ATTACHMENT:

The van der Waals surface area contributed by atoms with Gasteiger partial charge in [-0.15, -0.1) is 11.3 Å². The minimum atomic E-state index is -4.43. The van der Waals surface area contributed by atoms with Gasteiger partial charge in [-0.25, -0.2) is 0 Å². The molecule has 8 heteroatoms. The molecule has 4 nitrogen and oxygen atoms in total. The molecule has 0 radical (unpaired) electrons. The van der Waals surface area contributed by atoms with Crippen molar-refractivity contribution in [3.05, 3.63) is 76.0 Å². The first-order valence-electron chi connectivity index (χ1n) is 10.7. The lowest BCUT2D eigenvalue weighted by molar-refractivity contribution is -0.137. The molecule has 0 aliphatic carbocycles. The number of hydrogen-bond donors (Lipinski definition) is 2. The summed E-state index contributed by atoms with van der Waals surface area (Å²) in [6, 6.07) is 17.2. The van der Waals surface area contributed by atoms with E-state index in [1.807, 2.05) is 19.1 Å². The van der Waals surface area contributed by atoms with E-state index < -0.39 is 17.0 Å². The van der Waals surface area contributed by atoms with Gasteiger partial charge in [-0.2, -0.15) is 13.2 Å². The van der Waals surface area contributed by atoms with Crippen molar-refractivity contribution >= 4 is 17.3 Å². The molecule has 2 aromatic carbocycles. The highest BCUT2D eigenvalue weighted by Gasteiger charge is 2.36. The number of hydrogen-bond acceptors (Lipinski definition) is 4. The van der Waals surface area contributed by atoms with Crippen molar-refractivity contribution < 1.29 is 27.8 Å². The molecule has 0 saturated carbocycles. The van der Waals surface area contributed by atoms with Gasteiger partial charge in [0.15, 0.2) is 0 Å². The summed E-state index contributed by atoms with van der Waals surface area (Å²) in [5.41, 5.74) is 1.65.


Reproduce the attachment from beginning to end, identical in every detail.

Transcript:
The van der Waals surface area contributed by atoms with Gasteiger partial charge in [-0.15, -0.1) is 11.3 Å². The minimum atomic E-state index is -4.43. The van der Waals surface area contributed by atoms with Gasteiger partial charge in [-0.25, -0.2) is 0 Å². The molecule has 8 heteroatoms. The molecule has 4 nitrogen and oxygen atoms in total. The molecule has 0 radical (unpaired) electrons. The van der Waals surface area contributed by atoms with Crippen molar-refractivity contribution in [3.05, 3.63) is 76.0 Å². The first-order valence-electron chi connectivity index (χ1n) is 10.7. The lowest BCUT2D eigenvalue weighted by molar-refractivity contribution is -0.137. The molecule has 0 aliphatic carbocycles. The number of hydrogen-bond donors (Lipinski definition) is 2. The summed E-state index contributed by atoms with van der Waals surface area (Å²) in [6, 6.07) is 17.2. The van der Waals surface area contributed by atoms with E-state index in [1.807, 2.05) is 19.1 Å². The van der Waals surface area contributed by atoms with E-state index < -0.39 is 17.0 Å². The van der Waals surface area contributed by atoms with Gasteiger partial charge in [-0.2, -0.15) is 13.2 Å². The van der Waals surface area contributed by atoms with Crippen molar-refractivity contribution >= 4 is 17.3 Å². The molecule has 2 aromatic carbocycles. The highest BCUT2D eigenvalue weighted by Gasteiger charge is 2.36. The number of hydrogen-bond acceptors (Lipinski definition) is 4. The van der Waals surface area contributed by atoms with Crippen molar-refractivity contribution < 1.29 is 27.8 Å². The molecule has 0 saturated carbocycles. The van der Waals surface area contributed by atoms with Gasteiger partial charge in [0.15, 0.2) is 0 Å². The summed E-state index contributed by atoms with van der Waals surface area (Å²) in [5.41, 5.74) is 1.65.